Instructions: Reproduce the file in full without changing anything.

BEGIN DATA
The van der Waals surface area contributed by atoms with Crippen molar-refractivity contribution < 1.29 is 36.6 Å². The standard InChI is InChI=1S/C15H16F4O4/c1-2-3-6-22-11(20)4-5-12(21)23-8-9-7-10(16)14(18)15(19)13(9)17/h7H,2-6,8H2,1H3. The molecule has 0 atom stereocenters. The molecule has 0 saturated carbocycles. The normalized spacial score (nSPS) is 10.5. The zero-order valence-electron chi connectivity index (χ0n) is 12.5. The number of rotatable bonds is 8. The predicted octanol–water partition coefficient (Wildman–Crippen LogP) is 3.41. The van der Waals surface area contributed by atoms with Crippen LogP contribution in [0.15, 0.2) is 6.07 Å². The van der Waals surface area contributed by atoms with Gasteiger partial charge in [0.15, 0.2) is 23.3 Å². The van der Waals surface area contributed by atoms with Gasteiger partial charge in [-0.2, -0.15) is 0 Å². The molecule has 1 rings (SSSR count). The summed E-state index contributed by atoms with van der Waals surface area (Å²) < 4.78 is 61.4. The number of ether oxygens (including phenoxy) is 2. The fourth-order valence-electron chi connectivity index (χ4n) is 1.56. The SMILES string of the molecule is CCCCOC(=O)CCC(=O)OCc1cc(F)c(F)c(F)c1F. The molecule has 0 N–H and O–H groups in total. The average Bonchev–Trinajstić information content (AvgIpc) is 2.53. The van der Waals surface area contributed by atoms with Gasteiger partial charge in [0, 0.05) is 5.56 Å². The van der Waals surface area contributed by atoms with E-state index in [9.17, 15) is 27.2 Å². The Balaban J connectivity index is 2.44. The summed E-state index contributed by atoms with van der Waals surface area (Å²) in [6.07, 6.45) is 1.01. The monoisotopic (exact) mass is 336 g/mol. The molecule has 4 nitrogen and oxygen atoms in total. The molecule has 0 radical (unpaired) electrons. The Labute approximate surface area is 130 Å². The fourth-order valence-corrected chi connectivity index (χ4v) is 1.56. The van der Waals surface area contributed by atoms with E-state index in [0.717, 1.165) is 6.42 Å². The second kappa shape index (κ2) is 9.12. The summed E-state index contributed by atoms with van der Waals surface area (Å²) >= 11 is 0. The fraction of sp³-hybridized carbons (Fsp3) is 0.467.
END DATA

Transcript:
The van der Waals surface area contributed by atoms with Crippen molar-refractivity contribution < 1.29 is 36.6 Å². The standard InChI is InChI=1S/C15H16F4O4/c1-2-3-6-22-11(20)4-5-12(21)23-8-9-7-10(16)14(18)15(19)13(9)17/h7H,2-6,8H2,1H3. The molecule has 0 atom stereocenters. The molecule has 0 saturated carbocycles. The normalized spacial score (nSPS) is 10.5. The zero-order valence-electron chi connectivity index (χ0n) is 12.5. The number of rotatable bonds is 8. The predicted octanol–water partition coefficient (Wildman–Crippen LogP) is 3.41. The van der Waals surface area contributed by atoms with Crippen LogP contribution in [0.15, 0.2) is 6.07 Å². The van der Waals surface area contributed by atoms with Gasteiger partial charge in [0.15, 0.2) is 23.3 Å². The van der Waals surface area contributed by atoms with Gasteiger partial charge in [-0.2, -0.15) is 0 Å². The molecule has 1 rings (SSSR count). The summed E-state index contributed by atoms with van der Waals surface area (Å²) < 4.78 is 61.4. The number of ether oxygens (including phenoxy) is 2. The fourth-order valence-electron chi connectivity index (χ4n) is 1.56. The SMILES string of the molecule is CCCCOC(=O)CCC(=O)OCc1cc(F)c(F)c(F)c1F. The molecule has 0 N–H and O–H groups in total. The average Bonchev–Trinajstić information content (AvgIpc) is 2.53. The van der Waals surface area contributed by atoms with Gasteiger partial charge in [0, 0.05) is 5.56 Å². The van der Waals surface area contributed by atoms with E-state index in [9.17, 15) is 27.2 Å². The Balaban J connectivity index is 2.44. The summed E-state index contributed by atoms with van der Waals surface area (Å²) in [6.07, 6.45) is 1.01. The monoisotopic (exact) mass is 336 g/mol. The molecule has 4 nitrogen and oxygen atoms in total. The molecule has 0 radical (unpaired) electrons. The Labute approximate surface area is 130 Å². The fourth-order valence-corrected chi connectivity index (χ4v) is 1.56. The van der Waals surface area contributed by atoms with E-state index in [0.717, 1.165) is 6.42 Å². The second kappa shape index (κ2) is 9.12. The summed E-state index contributed by atoms with van der Waals surface area (Å²) >= 11 is 0. The fraction of sp³-hybridized carbons (Fsp3) is 0.467.